Deal shopping — even at Whole Foods

I don;t regularly shop at Whole Foods. I find the prices too high for the value delivered, given that it has so few low-salt, low-fat, low-sugar products on its shelves.

There used to be two low-fat cookie brands offered that I would go specifically to Whole Foods for, but both have disappeared from its shelves, for example.

Also, I find it frustrating that different Whole Foods carry different products so that I ahve to search out the few healthy offerings it does have. An example is the Localfolks brand I’ve blogged about in the past. Localfolks low-sodium ketchup is a must-have for me but I can only find it at one Whole Foods store in a neighboring suburb, rather than the two Whole Foods that are in my town.

So I was at that neighboring Whole Foods recently to stock up on LocalFolks and I decided to scan the aisles to see what other low-salt items I coudl find, and what deals I could find in that high-priced environment. I discovered soem items were on sale — but only for Amazon Prime members. Amazon owns Wholoe Food these days and seems to be struggling to find synergies. These meber-only sales are one fo those.

I’m a Prime member and have download the special Amazon Prime/Whole Foods app. I also carry my Prime credit card since at times there are deals for using that there as well.

Deals at Whole Foods? You can save some money if you shop smart there. Here’s a recent trip of mine during whihc I saved 12% off of full prices on some low-salt products.

My quest turned up two Localfolks low-salt barbecue sauce on sale, with an extra 10% off for Prime members, and a low-salt salad dressing on sale with the extra 10% off as well. I saved $6.73 on a $54.79 bill, roughly a 12% savings.

When I shop at traditional supermarkets, I normally aim to save at last 33% off of full prices, so 12% isn’t in that league. But it’s pretty good for a Whole Foods trip, a testament to smart shopping.

Product Review: Organicville No-salt-added dressing — thumbs up!

I’m always searching for new low-salt, low-fat, low-sugar products to add some taste to my otherwise bland diet. I recently found something new at Whole Foods, a store I don’t normally frequent because of its high prices and lack of many low-salt, low-fat products.

But Organicville No Added-salt Italian dressing was not only low-salt, but on sale for Amazon Prime members the day I was shopping. Normally $4.49 a bottle, I got it for $2.49 — still a high price for a relatively small bottle (keep in mind I buy my olive oil in large bottles at Costco).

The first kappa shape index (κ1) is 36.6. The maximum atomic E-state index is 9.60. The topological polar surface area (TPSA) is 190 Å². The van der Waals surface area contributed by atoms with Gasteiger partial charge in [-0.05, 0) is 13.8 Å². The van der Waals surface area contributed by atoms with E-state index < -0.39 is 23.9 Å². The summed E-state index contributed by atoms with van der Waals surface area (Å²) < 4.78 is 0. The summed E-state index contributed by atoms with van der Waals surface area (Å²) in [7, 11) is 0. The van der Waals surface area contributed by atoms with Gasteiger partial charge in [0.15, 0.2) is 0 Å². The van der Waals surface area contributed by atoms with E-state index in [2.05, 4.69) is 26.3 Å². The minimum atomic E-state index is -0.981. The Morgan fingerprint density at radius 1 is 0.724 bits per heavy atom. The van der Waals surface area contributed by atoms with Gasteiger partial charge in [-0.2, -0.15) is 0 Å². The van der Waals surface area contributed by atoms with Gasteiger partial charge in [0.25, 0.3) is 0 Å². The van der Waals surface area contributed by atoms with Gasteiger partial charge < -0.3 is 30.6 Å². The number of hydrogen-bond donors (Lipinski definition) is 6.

An interesting new low-salt dressing option.

The dressing has only 5 mgs of salt per two tablespoons, so even if you drench your salad in it, like I tend to do, the salt content is relatively low. Its 4 grams of fat per two tablespoons also is low. And it tastes more interesting than plain oil and vinegar. The label talks about “zest” — I think that’s the pepper you taste.

One note of caution, though. The product is not shown on the Organicville site, so it may be discontinued. Perhaps that’s why it was on sale? I hope not. I’d like to think it’s new and so not yet listed on the site. But given how many low-salt products have been cut during the Pandemic, I’m a little worried. Buy this while you can, it may not be around much longer.

Why you have to read the nutrition label — a barbecue sauce comparison

I have repeatedly harped on the importance of reading food labels so you can stay on a low-salt, low-fat, low-sugar diet. And I’ve created an entire page of low-salt, low-fat, low-sugar products that I use regularly since my heart issues began in 2012.

With summer hear and all of us grilling outside again, reading labels becomes even more important for products you might not be using in winter, like barbecue sauce.

Take a look at these pictures of two brands — Localfolks low-salt, low-sugar barbecue sauce, and a store brand, Signature Select (an Albertson’s house brand). I use nothing by Localfolks now, but happened the get the Signature Select bottle free ina recent store give-away.

A serving of the Signature select, 37 grams, has 260 mgs of sodium and 12 grams of sugar, 14 grams of carbs if you count those as well.

The Localfolks measures one serving as an ounce, which is 28.34 grams, so about a third less. Still, it has only 30 mgs of sodium and 4 grams of sugar, five grams of carbs. Even adding a third to that gets you to only 40 mgs of sodium and about five and a third of sugar.

Salt and sugar hide in all processed foods, that’s wehy most Americans eat more than they should. Read those food labels, and happy grilling!

Grilled tuna steak, with a little extra — mango salsa and pineapple

Tuna steak is a great lean alternative to beef steaks. I regularly grill them in the summer months. Here’s a basic recipe for grilling tuna from the Food Network. Leave out the salt, of course.